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Validation: When Fail-Safes Aren't Safe

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Fail-safes are a critically important part of our modern society. In fact, they play an indispensable role in permitting non-technical people to make good use of increasingly complex and pervasive technologies. Without fail-safes, the ordinary people in this world would encounter disaster at every turn.

Consider for example the following list of fail-safes:


  1. In order to prevent naive users from destroying their systems, make hard drives difficult to remove. This simple fail-safe should prevent any number of problems involving bent pins, hard drives being inserted into the wrong system, and so on.
  2. One can easily imagine a user hibernating the system, booting up into BIOS, then changing some BIOS setting that invalidates the hibernation image, thus preventing the system from ever resuming. In order to prevent this problem, the system should set a flag when hibernating that causes the BIOS to refuse entry. This flag can be cleared upon resume.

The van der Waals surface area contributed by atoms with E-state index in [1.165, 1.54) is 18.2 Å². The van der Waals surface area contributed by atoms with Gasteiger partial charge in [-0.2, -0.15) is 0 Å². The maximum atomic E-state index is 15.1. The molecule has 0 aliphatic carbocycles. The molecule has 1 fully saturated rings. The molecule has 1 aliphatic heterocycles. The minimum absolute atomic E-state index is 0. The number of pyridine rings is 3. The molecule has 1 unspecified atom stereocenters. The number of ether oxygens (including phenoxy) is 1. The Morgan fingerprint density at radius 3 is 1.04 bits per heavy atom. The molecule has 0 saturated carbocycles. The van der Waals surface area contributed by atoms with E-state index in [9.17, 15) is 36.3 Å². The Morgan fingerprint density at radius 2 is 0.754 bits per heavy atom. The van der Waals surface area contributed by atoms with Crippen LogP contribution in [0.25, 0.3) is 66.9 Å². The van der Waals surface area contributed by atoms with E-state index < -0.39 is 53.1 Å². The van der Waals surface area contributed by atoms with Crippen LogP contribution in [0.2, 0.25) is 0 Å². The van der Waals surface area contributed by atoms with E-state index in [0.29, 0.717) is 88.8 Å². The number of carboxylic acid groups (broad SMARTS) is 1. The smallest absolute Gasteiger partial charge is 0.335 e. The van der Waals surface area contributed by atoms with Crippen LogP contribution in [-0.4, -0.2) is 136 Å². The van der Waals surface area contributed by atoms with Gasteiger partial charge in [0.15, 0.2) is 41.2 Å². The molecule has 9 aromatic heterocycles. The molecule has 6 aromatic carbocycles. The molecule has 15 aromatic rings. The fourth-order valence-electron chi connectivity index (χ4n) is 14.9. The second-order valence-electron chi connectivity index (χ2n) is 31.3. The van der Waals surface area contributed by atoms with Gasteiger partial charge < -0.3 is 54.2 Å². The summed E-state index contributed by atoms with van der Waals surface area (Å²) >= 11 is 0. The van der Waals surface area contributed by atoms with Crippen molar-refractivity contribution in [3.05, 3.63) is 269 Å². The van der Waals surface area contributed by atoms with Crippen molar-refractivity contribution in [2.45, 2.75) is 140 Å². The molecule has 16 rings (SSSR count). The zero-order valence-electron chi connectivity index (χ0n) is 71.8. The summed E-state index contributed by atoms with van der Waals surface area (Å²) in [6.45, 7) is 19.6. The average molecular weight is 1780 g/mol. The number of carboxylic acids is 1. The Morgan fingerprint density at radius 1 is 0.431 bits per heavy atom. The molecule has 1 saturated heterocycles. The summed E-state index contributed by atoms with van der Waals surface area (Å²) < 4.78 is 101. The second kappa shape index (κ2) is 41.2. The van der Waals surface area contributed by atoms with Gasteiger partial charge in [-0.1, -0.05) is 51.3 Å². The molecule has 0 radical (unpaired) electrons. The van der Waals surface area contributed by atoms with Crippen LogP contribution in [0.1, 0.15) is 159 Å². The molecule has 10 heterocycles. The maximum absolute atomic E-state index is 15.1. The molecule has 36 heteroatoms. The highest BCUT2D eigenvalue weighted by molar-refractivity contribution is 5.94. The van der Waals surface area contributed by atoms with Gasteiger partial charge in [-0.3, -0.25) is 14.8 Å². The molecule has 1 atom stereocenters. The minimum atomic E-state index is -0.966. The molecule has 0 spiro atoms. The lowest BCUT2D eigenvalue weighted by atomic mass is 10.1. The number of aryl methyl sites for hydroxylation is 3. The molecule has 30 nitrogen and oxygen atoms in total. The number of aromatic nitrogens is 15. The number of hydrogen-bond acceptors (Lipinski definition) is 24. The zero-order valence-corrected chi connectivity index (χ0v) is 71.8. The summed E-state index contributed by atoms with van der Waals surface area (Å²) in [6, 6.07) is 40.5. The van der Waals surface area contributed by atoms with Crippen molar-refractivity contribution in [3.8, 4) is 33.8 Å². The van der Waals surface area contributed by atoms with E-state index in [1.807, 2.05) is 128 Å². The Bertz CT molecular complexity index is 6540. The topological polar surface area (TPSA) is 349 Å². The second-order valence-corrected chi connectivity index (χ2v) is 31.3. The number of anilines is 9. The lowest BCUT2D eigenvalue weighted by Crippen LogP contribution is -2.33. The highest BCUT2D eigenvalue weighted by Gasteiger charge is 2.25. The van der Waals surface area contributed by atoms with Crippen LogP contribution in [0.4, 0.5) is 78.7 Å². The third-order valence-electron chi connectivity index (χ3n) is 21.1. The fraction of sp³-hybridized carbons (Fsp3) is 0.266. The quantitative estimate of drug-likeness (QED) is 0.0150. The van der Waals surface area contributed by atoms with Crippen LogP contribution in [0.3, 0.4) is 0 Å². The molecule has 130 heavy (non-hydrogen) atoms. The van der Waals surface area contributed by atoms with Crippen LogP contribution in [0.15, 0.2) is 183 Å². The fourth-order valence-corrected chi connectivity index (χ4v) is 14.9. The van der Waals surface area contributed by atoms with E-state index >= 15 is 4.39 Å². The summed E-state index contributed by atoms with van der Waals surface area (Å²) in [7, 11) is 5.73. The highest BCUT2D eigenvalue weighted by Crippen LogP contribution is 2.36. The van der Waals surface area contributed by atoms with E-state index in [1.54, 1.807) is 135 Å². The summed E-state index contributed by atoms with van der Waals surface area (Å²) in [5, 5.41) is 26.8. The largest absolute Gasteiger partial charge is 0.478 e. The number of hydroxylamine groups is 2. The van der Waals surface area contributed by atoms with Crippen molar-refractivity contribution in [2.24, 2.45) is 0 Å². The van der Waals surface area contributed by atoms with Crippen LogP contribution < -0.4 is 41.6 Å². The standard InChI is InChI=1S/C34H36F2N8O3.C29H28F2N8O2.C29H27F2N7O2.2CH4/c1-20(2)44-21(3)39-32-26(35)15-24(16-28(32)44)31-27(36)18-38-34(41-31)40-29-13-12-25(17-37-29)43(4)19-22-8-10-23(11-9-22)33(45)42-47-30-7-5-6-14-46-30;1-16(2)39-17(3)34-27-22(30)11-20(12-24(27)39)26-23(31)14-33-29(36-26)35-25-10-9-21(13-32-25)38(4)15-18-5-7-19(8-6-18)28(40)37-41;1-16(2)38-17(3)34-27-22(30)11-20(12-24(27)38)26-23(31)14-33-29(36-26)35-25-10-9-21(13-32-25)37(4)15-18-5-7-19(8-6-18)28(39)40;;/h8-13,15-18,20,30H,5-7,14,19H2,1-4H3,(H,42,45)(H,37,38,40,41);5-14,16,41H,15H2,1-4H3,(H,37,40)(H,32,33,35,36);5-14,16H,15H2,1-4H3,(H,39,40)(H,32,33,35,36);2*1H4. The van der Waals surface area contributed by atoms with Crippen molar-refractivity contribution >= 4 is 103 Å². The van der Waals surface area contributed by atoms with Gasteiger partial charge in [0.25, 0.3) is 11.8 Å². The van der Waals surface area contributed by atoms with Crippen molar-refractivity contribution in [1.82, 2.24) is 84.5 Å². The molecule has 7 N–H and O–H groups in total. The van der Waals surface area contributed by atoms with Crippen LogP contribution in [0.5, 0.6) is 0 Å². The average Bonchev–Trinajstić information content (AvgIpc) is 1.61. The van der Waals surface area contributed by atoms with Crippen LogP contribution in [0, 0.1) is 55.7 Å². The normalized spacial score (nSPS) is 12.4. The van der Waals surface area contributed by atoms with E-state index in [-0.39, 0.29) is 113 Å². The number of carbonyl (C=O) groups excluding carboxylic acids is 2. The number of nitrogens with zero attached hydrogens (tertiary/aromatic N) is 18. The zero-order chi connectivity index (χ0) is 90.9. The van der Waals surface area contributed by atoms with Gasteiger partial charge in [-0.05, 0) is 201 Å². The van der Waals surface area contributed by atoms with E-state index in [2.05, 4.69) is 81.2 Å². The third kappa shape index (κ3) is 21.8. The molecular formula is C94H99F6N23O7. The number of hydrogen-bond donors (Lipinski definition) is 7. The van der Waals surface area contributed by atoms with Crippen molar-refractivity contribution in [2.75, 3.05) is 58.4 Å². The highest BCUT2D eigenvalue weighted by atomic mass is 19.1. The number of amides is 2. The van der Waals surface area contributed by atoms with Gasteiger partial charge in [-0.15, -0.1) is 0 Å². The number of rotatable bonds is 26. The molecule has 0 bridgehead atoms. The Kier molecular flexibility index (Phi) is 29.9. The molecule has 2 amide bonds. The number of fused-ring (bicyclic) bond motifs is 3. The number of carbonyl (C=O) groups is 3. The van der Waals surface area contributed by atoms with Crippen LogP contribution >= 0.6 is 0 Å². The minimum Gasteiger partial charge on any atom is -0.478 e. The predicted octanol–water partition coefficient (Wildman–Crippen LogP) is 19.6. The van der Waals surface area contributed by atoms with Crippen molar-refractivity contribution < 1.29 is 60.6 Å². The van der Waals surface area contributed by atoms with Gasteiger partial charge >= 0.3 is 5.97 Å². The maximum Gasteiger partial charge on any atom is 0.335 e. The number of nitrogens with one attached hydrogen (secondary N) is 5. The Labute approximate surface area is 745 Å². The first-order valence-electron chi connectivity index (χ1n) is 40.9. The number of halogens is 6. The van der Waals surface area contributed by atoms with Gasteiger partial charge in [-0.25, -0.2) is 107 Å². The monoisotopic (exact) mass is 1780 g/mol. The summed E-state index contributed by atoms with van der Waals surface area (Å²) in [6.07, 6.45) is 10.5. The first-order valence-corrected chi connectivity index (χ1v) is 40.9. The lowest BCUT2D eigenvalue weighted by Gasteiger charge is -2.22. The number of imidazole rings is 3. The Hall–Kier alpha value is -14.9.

3. In order to (1) speed up the booting process and (2) prevent someone from injecting a virus into the system via a surreptitiously inserted USB stick, CD-ROM, or DVD-ROM, ensure that BIOS checks for a bootable hard drive before checking USB or CD/DVD-ROM.
  4. If the user tries to shut down in the midst of an installation or upgrade, hibernate instead. This allows the installation or upgrade to carry on from where it left off without the need for a set of complex and error-prone boot-time checks for installation/upgrade progress.


What could possibly go wrong?

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Comments

Dave Hansen
Jan. 1st, 2011 03:02 am (UTC)
What brand?
Heh, what kind of laptop was it?
paulmck
Jan. 1st, 2011 11:12 am (UTC)
Re: What brand?
A recent Lenovo. Not a Thinkpad, though perhaps recent Thinkpads have similar problems.